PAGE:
The Offender Management Statistics for 2015 (which were published on 29 April 2016) make for interesting reading.
Here’s some of the key points which I think are of interest.
- The prison population has remained relatively stable over the last year, 85,930 at 31 March 2016 was just over 200 less than 12 months earlier.
- However, the composition of those inside did change; the sentenced population increased by 3% while the remand population fell by 15% compared to 1 year earlier.
- The number of prisoners serving long sentences (four years or more) continue to increase; prisoners serving sentences of 10 years or more now comprise 9% of the prison population.
- This trend is linked to the increase in the number of sex offenders in prison. At the end of March 2016, there were 12,240 sentence sex offenders in the prison population, 10% higher than the year before.
- The increase in violence which featured in so many recent inspectors’ reports appears to be borne out by a 15% jump in the number of proven adjudications in 2015 compared to the previous years.
- The number of releases on temporary licence (ROTL) fell by 26% in 2015.
- The total annual probation caseload increase for the first time in many years to 241,000 at the end of December 2015 – up 11% on the year before.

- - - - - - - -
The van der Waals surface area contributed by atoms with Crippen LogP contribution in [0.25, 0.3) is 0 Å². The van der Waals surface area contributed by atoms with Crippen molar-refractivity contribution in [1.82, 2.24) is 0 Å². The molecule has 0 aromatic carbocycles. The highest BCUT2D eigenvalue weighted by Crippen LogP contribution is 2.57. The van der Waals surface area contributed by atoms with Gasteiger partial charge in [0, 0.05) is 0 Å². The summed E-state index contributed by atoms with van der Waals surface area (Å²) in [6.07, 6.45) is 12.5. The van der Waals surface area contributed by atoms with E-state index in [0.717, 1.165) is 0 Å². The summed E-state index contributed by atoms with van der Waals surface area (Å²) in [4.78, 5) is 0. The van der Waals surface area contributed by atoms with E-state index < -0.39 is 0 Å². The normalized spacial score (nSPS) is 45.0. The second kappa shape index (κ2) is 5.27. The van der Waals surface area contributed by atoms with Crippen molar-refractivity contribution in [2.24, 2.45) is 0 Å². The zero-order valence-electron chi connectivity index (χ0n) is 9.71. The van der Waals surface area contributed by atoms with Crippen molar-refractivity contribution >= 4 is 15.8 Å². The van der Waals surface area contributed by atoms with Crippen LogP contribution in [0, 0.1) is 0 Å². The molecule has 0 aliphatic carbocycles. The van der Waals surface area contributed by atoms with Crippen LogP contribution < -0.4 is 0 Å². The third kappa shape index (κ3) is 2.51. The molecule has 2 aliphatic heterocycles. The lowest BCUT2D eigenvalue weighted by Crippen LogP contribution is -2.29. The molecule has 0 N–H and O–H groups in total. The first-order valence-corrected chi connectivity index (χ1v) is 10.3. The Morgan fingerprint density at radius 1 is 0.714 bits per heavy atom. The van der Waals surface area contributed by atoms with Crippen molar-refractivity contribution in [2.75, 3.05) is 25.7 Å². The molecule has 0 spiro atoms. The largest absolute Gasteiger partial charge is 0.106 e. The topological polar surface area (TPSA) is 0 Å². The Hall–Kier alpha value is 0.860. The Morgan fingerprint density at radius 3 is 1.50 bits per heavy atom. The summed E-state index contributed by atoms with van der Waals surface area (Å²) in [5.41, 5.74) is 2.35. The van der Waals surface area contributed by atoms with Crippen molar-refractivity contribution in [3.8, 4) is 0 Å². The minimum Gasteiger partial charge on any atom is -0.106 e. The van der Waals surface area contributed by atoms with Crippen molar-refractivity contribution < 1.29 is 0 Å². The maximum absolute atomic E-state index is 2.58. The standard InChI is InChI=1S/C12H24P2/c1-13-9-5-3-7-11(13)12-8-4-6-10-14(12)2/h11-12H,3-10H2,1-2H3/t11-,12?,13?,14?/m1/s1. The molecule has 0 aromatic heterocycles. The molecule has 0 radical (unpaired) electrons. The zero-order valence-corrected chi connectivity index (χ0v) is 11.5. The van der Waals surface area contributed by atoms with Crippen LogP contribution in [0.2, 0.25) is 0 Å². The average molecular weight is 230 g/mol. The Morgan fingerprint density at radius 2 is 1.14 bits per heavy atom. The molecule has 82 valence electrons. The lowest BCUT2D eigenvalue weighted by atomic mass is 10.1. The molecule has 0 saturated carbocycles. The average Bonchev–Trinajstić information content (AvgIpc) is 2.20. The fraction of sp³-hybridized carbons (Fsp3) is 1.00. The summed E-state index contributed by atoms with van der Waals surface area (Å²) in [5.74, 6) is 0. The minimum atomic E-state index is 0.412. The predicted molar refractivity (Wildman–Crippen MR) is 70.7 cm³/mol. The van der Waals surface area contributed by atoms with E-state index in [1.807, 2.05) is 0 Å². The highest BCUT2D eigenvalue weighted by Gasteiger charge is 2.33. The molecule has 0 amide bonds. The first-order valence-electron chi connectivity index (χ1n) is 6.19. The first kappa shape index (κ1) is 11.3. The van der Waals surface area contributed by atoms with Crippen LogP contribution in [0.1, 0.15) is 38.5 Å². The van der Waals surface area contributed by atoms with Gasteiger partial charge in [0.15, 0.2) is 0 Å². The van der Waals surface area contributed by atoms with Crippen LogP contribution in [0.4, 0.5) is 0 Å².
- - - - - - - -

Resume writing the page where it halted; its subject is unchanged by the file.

- This increase is partly attributable to the fact that short sentence prisoners (those serving more than one day and less than 12 months) recently became eligible to receive 12 months supervision on release (following the Offender Rehabilitation Act (ORA) 2014.
- However, the court order caseload also rose by 2%. Although community orders fell by 1% the Suspended Sentence Order caseload rose by 8% compared to the previous year.
- The volume of court reports increased by 10% between the quarters ending December 2014 and 2015, rising from 36,159 to 39,801
- A total of 5800 offenders were recalled to custody in just the last three months of 2015. Almost 2000 of these were serving a sentence of less than 12 months and so only became eligible for a recall as a result of ORA. This explains the entire 28% increase since licence recalls compared to the same period in 2014.